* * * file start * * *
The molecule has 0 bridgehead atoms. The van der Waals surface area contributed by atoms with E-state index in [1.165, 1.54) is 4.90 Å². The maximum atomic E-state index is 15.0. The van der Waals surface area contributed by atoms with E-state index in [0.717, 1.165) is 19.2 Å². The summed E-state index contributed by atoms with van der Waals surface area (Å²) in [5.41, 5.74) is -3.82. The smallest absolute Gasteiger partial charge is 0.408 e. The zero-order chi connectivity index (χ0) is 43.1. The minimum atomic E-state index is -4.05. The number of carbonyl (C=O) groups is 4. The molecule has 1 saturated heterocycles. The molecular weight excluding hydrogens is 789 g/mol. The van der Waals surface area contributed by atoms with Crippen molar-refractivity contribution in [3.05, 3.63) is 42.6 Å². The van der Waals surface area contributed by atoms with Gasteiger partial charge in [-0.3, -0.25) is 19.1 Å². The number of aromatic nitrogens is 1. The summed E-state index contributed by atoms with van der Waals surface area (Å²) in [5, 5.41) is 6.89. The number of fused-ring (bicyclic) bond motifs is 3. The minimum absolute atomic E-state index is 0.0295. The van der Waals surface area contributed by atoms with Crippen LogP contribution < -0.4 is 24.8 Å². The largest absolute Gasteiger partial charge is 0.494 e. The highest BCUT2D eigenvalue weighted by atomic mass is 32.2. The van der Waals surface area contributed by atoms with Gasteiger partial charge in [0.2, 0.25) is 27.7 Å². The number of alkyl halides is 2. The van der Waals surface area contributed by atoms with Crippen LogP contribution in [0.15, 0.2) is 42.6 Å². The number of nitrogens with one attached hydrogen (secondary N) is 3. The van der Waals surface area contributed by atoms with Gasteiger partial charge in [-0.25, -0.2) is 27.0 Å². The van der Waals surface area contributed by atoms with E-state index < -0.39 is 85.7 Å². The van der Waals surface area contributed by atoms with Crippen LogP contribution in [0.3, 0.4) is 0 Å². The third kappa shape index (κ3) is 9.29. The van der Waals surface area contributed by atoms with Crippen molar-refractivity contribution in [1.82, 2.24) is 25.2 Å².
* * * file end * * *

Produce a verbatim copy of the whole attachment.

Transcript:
The molecule has 0 bridgehead atoms. The van der Waals surface area contributed by atoms with E-state index in [1.165, 1.54) is 4.90 Å². The maximum atomic E-state index is 15.0. The van der Waals surface area contributed by atoms with E-state index in [0.717, 1.165) is 19.2 Å². The summed E-state index contributed by atoms with van der Waals surface area (Å²) in [5.41, 5.74) is -3.82. The smallest absolute Gasteiger partial charge is 0.408 e. The zero-order chi connectivity index (χ0) is 43.1. The minimum atomic E-state index is -4.05. The number of carbonyl (C=O) groups is 4. The molecule has 1 saturated heterocycles. The molecular weight excluding hydrogens is 789 g/mol. The van der Waals surface area contributed by atoms with Crippen molar-refractivity contribution in [3.05, 3.63) is 42.6 Å². The van der Waals surface area contributed by atoms with Gasteiger partial charge in [-0.3, -0.25) is 19.1 Å². The number of aromatic nitrogens is 1. The summed E-state index contributed by atoms with van der Waals surface area (Å²) in [5, 5.41) is 6.89. The number of fused-ring (bicyclic) bond motifs is 3. The minimum absolute atomic E-state index is 0.0295. The van der Waals surface area contributed by atoms with Crippen LogP contribution < -0.4 is 24.8 Å². The largest absolute Gasteiger partial charge is 0.494 e. The highest BCUT2D eigenvalue weighted by atomic mass is 32.2. The van der Waals surface area contributed by atoms with Gasteiger partial charge in [0.2, 0.25) is 27.7 Å². The number of alkyl halides is 2. The van der Waals surface area contributed by atoms with Crippen LogP contribution in [0.15, 0.2) is 42.6 Å². The number of nitrogens with one attached hydrogen (secondary N) is 3. The van der Waals surface area contributed by atoms with Gasteiger partial charge in [-0.25, -0.2) is 27.0 Å². The van der Waals surface area contributed by atoms with E-state index < -0.39 is 85.7 Å². The van der Waals surface area contributed by atoms with Crippen LogP contribution in [0.3, 0.4) is 0 Å². The third kappa shape index (κ3) is 9.29. The van der Waals surface area contributed by atoms with Crippen molar-refractivity contribution in [1.82, 2.24) is 25.2 Å².